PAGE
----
What equipment are they cutting out of the Pacifica LX to get to that price point? It only comes in white with steel wheels, no A/C, and crank windows?

    It will probably make a great fleet vehicle or advertisingbprice point car, but the LX already eschewed power doors, liftgate, etc. The cloth interior was actually pretty nice, but I can’t see anyone even offering a car without power windows, locks, air, and a half decent stereo. What’s left to cut out?

    • 0 avatar
      Lorenzo

      They don’t have to cut anything. Selling at a lower price just shaves the margin. Even selling at cost is still cheaper than the costs of shutting down the factory. Every company in every industry has fixed overhead costs that have to be paid, and keeping the revenue coming, sometimes even at a loss, is less expensive than covering the fixed expenses with borrowing instead of revenue.

  • avatar
    backtees

    Of all my rentals over the past few years a black on black 300c for a 2 day, 600 mile round trip remains one of the best and most surprising jaunts.

    Comfortable, fast, 30+ mpg, roomy…..what a ride. Wish they had same new car demo as Buick so there would be some cream puff trades.

  • avatar
    Freddie

    I’ll find something nice to say about FCA…

    At this moment in time, they are NOT badge engineering minivans. The Pacifica and Grand Caravan are distinct vehicles.

    Remember, this is the company that could not be bothered to give the Plymouth and Dodge Neons different names.

  • avatar
    Sgt Beavis

    Man, FCA has really made a mess of things. And for what? To bring crappy Fiats and Alpas to the US market? What a cluster #$%@!

    It is amazing to me that the Chrysler brand only has two products left. The fact that there is no crossover tells me that they’ve given up on the brand and will eventually shut it down.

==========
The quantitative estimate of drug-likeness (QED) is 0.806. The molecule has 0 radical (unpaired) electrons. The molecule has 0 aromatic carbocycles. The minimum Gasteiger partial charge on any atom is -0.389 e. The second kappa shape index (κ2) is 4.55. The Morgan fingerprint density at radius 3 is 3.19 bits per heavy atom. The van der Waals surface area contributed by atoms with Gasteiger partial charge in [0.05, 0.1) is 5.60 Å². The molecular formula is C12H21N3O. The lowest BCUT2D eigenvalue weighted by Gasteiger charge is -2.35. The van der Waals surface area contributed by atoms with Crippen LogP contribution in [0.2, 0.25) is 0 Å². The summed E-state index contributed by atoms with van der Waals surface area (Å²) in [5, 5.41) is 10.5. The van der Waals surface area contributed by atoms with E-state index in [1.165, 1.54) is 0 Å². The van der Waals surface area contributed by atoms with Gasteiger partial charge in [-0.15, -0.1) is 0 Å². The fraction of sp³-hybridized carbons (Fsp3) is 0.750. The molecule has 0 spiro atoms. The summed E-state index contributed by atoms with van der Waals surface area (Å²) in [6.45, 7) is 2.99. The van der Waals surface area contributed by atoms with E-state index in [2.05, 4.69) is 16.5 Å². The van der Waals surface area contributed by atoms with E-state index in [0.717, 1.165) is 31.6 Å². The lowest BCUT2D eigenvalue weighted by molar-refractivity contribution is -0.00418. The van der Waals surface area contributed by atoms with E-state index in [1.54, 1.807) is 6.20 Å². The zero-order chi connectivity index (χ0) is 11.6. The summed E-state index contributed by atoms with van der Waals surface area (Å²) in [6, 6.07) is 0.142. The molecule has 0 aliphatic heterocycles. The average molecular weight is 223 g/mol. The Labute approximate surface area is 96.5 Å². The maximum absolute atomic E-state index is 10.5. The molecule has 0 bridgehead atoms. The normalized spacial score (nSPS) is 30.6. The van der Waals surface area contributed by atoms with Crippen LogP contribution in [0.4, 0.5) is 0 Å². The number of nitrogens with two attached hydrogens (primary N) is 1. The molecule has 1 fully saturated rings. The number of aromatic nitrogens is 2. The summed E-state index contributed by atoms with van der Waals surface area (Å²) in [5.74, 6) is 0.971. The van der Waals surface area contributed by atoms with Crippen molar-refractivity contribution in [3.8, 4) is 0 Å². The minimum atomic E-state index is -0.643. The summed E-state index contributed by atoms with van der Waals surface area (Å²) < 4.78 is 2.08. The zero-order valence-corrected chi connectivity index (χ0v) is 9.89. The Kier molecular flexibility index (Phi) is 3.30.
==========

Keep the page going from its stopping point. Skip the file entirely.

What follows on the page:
At least Dodge has FOUR products. However even those are very long of tooth. At least they are desirable.

    Sergio has better get on his knees and pray, then sacrifice a virgin, then kill his first born, and so on. Because if Jeep and Ram’s market heads south for any significant amount of time, FCA is dead.

  • avatar
    Jeff S

    Chrysler and Dodge brands will eventually disappear from neglect. Jeep and Ram are the most valuable brands left.

    • 0 avatar
      Lorenzo

      No they won’t. Sergio Marchionne’s last desperate move is to part out the company and hand off the proceeds to the stockholders (Agnelli Family:37%), leaving one empty hulk loaded with debt to file for bankruptcy.

      He may think he can sell off Dodge, by including a plant or two, and maybe sell off Fiat-Brazil, but the name of the beast is Fiat-Chrysler, and that’s the hulk that will be left to file, wiping out bondholders. The Agnelli’s are synonymous with Fiat, so that’s the worst way to get out of the car biz for them, but it may be the only way.

  • avatar
    Whatnext

    I test drive a 2016 300C Platinum with the Hemi, it was great. There really is no substitute for the smooth pull of a V8. It’s was what a Cadillac Sedan de Ville should be today: big, fast and effortless.